“Thank you,” Cadence said, feeling a little shy.
Maybe, she thought, she could practice a lot during the month she was here. She could surprise her parents and music teacher with all the progress she’d made; lately, she’d been distracted by school and a science fair project. She could even work on a piece in one of her music books that had been played by the girl who’d beaten her at a recent state competition.
Music was, she knew all too well, even at her age, awfully competitive. If she ever wanted to tour with her parents, she had to win more competitions, get into the right music school, and win there, too.
Thinking of all this, of her absent parents, gave Cadence a sharp pang of worry and homesickness, and she sighed involuntarily.
Maybe it would be best not to think about practicing just now.
Mrs. Brier either didn’t notice or feigned not noticing her sigh.
She said, glancing outside, changing the subject, “Well, it’s supposed to get quite warm out today; I think I’ll take this early-morning opportunity to get some gardening in. If you’re ever wondering where I am, it’s likely you’ll find me there. If you like weeding,” she added with a wry smile, “which I don’t expect you do, you can join me. Or explore on your own, if you’d like. Or play on the piano, of course.”
Cadence looked at the piano.
She said after some consideration, “Well, I think I’ll explore the wooded part of your backyard. I saw it from my bedroom.” She momentarily thought about the crystal, then deliberately pushed any thoughts about it away. She asked, “Is that a fountain, toward the back? I thought I saw it through the trees.”
“Fountain?” Mrs. Brier said. She looked genuinely surprised, maybe even alarmed. But it was only a momentary look. “Oh, a fountain,” she repeated, almost more to herself, in a murmur. Then she said in a clearer voice, “Yes, there’s a fountain back there. It’s usually quite hidden. It’s an – old fountain. It hasn’t been working for many, many years. In fact, no one’s seen it for many years.”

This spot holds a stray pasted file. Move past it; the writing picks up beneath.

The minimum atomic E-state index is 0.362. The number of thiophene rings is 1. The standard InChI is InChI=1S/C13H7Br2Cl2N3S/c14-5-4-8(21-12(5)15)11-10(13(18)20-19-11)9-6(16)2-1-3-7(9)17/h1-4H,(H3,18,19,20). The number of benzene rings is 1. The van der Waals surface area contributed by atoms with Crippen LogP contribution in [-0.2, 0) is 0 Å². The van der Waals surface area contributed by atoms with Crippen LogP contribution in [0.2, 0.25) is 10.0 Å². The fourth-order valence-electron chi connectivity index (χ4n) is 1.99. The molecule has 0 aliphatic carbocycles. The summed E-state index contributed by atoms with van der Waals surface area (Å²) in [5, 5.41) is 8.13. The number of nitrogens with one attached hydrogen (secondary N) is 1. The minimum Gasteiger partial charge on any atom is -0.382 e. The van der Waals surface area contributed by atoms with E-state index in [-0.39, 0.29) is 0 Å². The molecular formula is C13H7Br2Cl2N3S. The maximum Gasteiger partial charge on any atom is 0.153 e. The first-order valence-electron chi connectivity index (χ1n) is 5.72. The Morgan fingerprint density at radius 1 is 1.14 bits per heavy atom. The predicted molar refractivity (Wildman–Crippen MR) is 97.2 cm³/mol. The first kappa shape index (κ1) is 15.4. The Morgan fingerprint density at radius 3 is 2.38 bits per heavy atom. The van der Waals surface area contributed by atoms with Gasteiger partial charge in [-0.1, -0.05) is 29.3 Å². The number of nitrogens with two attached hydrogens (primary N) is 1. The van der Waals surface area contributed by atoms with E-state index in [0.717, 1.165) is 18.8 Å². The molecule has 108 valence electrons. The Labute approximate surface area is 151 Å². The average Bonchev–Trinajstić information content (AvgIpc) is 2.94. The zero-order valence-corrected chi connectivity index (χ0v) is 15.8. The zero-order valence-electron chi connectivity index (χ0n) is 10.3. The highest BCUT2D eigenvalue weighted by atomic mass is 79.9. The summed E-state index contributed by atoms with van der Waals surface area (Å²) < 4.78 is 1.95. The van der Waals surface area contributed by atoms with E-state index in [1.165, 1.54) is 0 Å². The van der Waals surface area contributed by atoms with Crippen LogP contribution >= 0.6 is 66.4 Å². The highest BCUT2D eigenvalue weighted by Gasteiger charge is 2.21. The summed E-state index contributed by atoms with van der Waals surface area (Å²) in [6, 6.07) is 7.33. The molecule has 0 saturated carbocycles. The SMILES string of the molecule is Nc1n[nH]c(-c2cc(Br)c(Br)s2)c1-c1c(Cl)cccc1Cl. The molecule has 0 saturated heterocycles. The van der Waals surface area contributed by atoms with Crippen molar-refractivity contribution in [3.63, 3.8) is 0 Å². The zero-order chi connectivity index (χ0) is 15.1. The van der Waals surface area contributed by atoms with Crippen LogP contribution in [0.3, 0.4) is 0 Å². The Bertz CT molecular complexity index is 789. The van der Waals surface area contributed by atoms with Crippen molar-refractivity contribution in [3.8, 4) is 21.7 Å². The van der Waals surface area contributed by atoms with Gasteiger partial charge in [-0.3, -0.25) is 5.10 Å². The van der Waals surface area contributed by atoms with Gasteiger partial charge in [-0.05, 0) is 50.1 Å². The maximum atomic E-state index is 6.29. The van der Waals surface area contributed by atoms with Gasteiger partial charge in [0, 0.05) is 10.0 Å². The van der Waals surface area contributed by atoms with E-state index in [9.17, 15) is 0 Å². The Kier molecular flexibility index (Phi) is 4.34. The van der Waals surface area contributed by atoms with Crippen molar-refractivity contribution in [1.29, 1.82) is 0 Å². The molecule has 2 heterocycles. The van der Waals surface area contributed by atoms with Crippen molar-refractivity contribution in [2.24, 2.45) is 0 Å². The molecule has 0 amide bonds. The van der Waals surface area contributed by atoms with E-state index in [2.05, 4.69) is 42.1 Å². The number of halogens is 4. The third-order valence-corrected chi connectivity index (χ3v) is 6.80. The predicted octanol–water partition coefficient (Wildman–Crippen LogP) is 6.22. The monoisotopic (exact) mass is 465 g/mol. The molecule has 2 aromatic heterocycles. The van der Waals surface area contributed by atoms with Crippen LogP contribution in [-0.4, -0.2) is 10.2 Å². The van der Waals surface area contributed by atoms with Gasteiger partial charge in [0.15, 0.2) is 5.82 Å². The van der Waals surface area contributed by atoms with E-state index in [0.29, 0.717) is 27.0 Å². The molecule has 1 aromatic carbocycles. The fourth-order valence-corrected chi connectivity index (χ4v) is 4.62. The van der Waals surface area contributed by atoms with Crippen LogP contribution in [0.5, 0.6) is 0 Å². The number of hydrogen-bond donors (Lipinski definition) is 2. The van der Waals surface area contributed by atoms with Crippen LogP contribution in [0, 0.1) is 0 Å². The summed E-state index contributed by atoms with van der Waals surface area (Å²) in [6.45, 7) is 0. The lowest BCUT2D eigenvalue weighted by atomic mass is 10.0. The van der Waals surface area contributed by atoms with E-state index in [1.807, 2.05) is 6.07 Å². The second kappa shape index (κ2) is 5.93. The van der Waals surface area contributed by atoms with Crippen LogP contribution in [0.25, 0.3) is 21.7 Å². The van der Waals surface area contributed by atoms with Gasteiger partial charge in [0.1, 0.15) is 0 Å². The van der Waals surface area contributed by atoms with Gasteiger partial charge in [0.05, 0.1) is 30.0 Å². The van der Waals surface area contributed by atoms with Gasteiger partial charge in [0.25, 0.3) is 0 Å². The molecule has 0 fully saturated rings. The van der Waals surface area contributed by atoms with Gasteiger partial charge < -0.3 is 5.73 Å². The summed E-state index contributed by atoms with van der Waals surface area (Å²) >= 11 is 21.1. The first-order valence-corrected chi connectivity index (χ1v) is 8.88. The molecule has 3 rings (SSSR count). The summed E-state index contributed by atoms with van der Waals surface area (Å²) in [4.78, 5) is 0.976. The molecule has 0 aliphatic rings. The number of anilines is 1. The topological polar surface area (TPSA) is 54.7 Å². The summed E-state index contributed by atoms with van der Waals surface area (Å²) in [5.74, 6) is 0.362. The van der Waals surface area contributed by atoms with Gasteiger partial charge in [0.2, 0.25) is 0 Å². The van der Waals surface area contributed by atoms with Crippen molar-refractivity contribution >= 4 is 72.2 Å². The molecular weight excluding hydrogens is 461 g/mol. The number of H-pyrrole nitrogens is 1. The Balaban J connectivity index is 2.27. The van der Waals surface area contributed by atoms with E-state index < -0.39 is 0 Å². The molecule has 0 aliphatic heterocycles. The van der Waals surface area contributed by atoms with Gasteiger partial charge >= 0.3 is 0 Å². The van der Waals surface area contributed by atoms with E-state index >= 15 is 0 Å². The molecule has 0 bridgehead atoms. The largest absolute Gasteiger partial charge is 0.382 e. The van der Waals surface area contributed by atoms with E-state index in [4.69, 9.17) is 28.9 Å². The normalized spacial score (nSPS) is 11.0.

“Is it locked up?”
“It’s like a secret garden, like the book. They find the key to it and plant flowers in it. Then in the spring, everything blooms.”
“I believe the key is – lost,” Mrs. Brier said with a slight, ironic smile.
“Oh. Well, I guess you could get a locksmith to open it.”
“Yes, I suppose I could. Or perhaps it’s best to keep it locked up.”
“But why?” Cadence asked boldly. Her curiosity was aroused.
“It’s a mystery, isn’t it?” Mrs. Brier said unhelpfully, in a light voice. “It was locked up shortly after this house was built. It might be – unsafe. So, unlike the book, perhaps some mysteries are meant to stay that way.”
“Alright,” Cadence said, a little disappointed. “How old is the house?”
“Very old, indeed. It was built in 1901.” Then Mrs. Brier said as an afterthought, “Well, who knows, maybe you’ll find the key somewhere.”
“Maybe hidden somewhere in the house?” Cadence asked, hope rising.
“Yes. But I’ve never found it. But, then again, I’ve never looked, either.”
“Maybe I’ll look for it.”
Mrs. Brier said thoughtfully, “Yes, you could. Perhaps you’ll find it, despite my efforts to keep things – tidy. That’s just the way it is. Perhaps you’ll uncover mysteries about this house.”
An expression of weariness crossed her face but then it was gone, and she seemed back to her usual self. She gave Cadence that slight smile of hers.